D.C. arrests vet for unregistered ammunition -- part 1

In September 2011, former Army Specialist Meckler was arrested at the VFW in the District because he happened to have a few long-forgotten rounds of ordinary ammunition in his bag. The veteran of both the wars in Afghanistan and Iraq was jailed and later accepted a plea deal, which he now regrets.

babyIn May, a new law was enacted in the District make the ammunition’s restrictions more reasonable, but it did not go far enough.

According to the National Rifle Association, there are only two states, Illinois and Massachusetts, and three major cities, D.C., New York City and Chicago, that have general prohibitions on possession of ammunition without a license, even if the accused doesn???t have a gun.

There is no legitimate public safety reason for criminalizing ammunition possession. It only serves to punish law-abiding gun owners doing normal activities, such as what happened to Spc. Meckler.

An errand at VFW

Spc. Meckler was only 15 days out of active duty and still living at Fort Belvoir when he had to go into the District to turn in his medical records. On Sept. 18, he went to the VFW, which is located inside the Veterans Affairs D.C. regional office, four blocks from the White House. The Army medic carried these paper loosely and created a mess going through the scanner conveyer belt.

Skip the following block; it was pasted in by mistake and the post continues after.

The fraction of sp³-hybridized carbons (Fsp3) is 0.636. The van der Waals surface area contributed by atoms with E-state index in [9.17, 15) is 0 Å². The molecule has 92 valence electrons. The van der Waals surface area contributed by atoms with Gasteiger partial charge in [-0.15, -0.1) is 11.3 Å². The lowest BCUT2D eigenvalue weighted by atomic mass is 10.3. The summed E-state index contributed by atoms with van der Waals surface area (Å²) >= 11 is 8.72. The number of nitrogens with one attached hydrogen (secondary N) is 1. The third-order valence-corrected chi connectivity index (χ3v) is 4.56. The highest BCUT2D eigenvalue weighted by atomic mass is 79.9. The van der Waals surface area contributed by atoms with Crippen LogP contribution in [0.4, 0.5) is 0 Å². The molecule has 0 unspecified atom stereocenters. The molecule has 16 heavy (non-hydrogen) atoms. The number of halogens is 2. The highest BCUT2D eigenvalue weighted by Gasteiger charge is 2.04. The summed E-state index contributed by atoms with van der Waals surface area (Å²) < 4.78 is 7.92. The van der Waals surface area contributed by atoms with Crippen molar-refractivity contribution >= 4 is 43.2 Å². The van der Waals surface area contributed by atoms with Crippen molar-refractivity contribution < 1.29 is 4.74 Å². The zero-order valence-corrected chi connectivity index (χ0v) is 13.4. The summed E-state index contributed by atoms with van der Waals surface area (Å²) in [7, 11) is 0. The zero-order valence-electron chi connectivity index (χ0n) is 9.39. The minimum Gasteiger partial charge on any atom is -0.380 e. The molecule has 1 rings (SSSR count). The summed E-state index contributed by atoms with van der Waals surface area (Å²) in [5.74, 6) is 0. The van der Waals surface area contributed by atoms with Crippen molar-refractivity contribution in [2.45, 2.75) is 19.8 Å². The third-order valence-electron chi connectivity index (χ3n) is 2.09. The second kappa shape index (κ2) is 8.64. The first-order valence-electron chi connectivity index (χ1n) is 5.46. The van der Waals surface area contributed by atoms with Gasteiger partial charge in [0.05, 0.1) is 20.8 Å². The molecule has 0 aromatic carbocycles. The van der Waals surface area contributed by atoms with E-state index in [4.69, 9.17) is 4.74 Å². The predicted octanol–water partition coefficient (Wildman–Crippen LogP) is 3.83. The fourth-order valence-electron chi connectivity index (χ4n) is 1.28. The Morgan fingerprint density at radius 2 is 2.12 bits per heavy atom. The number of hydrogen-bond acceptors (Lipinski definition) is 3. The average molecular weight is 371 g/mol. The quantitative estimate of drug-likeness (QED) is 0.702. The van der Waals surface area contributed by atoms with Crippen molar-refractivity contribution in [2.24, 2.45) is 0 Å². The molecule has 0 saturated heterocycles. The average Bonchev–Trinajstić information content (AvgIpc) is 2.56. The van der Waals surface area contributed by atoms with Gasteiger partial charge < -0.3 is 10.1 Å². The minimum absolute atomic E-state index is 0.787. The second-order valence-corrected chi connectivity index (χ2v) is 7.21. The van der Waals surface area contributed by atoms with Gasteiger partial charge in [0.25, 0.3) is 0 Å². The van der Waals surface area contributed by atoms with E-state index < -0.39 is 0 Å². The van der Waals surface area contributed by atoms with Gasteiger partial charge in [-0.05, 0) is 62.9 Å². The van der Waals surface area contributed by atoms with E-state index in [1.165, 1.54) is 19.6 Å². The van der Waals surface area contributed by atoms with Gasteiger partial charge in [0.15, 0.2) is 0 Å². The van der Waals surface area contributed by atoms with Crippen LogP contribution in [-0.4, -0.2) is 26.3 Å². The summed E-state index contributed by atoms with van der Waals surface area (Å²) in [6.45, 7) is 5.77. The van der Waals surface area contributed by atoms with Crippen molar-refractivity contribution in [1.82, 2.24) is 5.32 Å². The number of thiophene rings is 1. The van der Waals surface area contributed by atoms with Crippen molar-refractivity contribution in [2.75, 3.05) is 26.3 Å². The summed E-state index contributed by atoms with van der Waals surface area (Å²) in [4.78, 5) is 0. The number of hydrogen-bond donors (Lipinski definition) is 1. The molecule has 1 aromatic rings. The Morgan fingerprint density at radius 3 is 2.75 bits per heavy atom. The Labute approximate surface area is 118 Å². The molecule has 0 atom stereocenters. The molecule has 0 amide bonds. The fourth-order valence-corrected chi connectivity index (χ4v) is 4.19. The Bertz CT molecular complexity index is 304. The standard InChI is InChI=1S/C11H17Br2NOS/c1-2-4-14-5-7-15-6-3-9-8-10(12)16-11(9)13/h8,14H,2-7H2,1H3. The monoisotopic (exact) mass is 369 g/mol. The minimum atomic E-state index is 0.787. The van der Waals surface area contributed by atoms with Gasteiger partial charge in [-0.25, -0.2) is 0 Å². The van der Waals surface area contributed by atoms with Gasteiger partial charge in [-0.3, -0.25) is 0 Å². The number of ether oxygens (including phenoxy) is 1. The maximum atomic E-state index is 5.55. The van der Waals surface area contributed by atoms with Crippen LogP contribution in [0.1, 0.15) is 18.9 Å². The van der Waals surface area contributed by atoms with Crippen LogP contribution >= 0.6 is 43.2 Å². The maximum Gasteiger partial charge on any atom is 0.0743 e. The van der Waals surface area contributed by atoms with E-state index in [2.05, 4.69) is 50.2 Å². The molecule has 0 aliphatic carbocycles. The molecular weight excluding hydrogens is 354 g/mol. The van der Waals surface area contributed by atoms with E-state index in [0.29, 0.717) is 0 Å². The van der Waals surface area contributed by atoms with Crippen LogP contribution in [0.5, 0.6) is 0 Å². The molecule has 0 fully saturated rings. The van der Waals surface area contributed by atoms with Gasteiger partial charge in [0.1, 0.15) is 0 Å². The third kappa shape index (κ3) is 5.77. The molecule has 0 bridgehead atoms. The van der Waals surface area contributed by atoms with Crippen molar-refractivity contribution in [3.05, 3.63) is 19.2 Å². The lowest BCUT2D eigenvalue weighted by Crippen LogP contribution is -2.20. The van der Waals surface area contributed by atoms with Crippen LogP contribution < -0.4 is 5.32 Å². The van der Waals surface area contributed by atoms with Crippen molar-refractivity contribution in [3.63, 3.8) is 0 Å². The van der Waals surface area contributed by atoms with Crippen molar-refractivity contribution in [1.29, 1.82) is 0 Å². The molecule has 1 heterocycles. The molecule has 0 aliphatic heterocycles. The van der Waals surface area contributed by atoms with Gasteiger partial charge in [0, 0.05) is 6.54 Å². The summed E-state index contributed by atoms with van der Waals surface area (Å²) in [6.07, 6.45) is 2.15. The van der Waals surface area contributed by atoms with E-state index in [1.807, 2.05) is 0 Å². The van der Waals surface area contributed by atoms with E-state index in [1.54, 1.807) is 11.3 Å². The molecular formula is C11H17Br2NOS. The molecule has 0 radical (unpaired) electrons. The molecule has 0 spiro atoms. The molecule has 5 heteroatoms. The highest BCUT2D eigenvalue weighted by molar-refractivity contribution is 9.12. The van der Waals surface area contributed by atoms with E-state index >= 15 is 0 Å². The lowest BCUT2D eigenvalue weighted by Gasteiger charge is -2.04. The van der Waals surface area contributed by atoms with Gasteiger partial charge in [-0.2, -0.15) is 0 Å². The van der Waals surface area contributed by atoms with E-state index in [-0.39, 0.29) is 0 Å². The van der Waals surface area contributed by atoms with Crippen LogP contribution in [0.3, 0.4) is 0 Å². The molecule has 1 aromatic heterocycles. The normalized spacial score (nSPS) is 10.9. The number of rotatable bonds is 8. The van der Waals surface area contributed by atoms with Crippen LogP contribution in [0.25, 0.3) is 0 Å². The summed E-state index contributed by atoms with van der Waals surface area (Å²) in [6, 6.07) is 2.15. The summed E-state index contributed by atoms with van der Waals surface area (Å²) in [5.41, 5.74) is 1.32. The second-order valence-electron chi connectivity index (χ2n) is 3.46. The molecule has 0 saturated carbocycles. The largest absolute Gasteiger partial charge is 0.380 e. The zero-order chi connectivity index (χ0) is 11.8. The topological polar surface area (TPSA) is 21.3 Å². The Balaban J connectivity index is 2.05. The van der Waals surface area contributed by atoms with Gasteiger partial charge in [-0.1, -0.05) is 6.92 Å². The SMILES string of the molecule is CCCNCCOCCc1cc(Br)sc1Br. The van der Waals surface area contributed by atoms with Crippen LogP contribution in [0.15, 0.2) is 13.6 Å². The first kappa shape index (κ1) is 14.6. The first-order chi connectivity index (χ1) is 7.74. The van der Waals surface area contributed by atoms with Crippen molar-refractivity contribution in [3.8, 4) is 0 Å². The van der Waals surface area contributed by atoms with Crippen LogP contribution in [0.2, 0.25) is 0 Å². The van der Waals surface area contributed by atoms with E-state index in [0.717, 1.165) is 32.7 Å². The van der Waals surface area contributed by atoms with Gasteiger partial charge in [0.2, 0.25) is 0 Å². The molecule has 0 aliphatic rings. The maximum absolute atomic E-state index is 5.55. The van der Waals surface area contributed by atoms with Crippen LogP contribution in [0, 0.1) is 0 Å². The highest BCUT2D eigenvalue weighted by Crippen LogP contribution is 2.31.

The next day, the Kentucky native had to return with more documents so he took his first-aid backpack to keep the papers from flying around again at security. He had used this same bag to do medical coverage at the shooting range for his job and when he shot recreationally. Spc. Meckler owned his military-issued sidearm, the Beretta M9 and a Springfield XDM, also in 9mm.

He took the Metro into the city. At the entrance of the Eye Street building, he got in line to go through the magnetometers again. When it got to his turn, he put the backpack on the conveyer belt. Expecting to be waved through the checkpoint, he was shocked that the security guard held him in place.

Read the rest of the article at The Washington Times.